Hello Dave. I've enjoyed your posts, and your obvious passion for these houses! It's great to see such commitment and interest in something that most people just turn a blind eye to.
I'm very surprised the houses of Cashel Road were only built with an outside toilet as late as c. 1930 - presumably they had interior washrooms at least? I must check out the corner houses you refer to.
Thanks for the link you posted in your other thread - fantastic interiors!
Property websites are increasing helpful for allowing sneaky views of original interiors!
There is such little appreciation for the original joinery in these sturdy little houses: simple, elegant and pleasing to the eye. I recently spent about eight hours stripping back years of paint from a 1950's handrail similar to that above, and in spite of the gruelling process, it came up beaufifully once sanded and stained as original. The difference these small improvements can make is enromous - the same regarding Bakelite handles, light switches, architraving, steel windows etc.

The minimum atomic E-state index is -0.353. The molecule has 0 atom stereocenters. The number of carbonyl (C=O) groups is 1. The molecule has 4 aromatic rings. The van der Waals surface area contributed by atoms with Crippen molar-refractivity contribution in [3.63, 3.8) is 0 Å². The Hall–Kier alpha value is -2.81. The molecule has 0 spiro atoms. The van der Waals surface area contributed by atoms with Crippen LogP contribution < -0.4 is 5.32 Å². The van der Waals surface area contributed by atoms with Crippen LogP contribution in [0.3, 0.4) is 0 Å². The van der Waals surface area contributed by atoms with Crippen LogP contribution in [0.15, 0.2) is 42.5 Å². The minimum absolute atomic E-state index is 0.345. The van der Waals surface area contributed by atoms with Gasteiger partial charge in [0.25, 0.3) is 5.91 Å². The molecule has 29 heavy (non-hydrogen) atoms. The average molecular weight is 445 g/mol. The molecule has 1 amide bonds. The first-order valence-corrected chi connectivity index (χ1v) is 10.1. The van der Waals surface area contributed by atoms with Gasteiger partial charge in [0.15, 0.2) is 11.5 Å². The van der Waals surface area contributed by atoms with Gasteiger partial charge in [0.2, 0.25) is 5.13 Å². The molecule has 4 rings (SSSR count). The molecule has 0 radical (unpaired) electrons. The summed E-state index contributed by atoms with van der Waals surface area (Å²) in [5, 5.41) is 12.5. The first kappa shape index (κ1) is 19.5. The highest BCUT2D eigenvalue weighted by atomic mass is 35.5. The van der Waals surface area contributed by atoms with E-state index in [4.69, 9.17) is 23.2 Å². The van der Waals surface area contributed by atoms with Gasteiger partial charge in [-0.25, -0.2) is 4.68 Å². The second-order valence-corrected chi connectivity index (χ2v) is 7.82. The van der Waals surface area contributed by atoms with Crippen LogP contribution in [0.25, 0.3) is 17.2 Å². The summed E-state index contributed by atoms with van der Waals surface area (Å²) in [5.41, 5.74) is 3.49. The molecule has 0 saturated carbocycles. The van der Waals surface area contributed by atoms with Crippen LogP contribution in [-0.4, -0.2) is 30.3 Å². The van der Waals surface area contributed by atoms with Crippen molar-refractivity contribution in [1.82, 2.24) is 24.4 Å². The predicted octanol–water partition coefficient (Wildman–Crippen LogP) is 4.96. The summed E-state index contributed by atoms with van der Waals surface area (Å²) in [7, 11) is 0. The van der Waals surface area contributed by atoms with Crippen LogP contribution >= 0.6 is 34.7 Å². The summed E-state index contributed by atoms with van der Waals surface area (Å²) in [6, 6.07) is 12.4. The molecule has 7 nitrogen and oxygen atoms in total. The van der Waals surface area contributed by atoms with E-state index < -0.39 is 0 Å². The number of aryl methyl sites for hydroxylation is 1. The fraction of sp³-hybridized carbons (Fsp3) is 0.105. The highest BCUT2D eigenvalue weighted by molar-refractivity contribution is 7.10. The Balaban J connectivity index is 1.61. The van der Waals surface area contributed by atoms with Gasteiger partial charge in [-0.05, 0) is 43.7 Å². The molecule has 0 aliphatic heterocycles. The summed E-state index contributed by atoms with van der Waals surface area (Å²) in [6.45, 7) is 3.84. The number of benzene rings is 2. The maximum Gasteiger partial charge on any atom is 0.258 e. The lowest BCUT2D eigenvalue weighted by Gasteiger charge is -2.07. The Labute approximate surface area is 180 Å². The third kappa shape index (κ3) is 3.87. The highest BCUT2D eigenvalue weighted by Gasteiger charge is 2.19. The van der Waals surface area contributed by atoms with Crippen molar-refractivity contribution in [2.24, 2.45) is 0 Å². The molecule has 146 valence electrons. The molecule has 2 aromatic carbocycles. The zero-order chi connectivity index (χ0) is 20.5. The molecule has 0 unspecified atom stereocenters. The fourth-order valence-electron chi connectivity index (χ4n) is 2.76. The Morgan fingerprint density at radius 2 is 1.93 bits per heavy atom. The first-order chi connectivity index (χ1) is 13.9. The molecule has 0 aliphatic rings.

Unfortunately more of this is still happening as we speak.
Surely works of this scale require planning permission, in which case why is DCC permitting such unashamedly insensitive and inappropriate alterations to residential stock? And the original boundary walls swept clean away - now what monstrous tack can we expect in their place?
Contrast the lop-sided disaster on the above corner house with its colleague opposite.
What even remote connection does tan brick have to 1930's pebble-dashed housing?! This coloured material in particular is bizarrely popular in Crumlin, and is destroying the place by stealth. Obviously there's no objection to people extending their homes, but the ham-fisted manner of the vast majority of jobs leaves a lot to be desired. Not even a more considerate wine brick is ever used to tie in with existing string courses and dressings.
And speaking of wine brick (you probably know this one Dave), there is the most delightful little gem of a building on Cashel Road in Crumlin, a stone's throw from the three-school 'campus' in the area. Seemingly once built as a health centre or community hall, today it stands apparently idle or at best underused as a modern-day health centre for the South Western Area Health Board (which unfortunatly on first glance somes across as SWAB)
A delightful neo-Palladian design, it features little curved wings (seemingly since heightened to stop people sitting on them), an imposing Lutyens slated roof, and crowned with crisp and elegantly austere chimneys.
As is typical, the only steel windows to survive are those not being used or otherwise inaccessible - in this case in the charming central gable.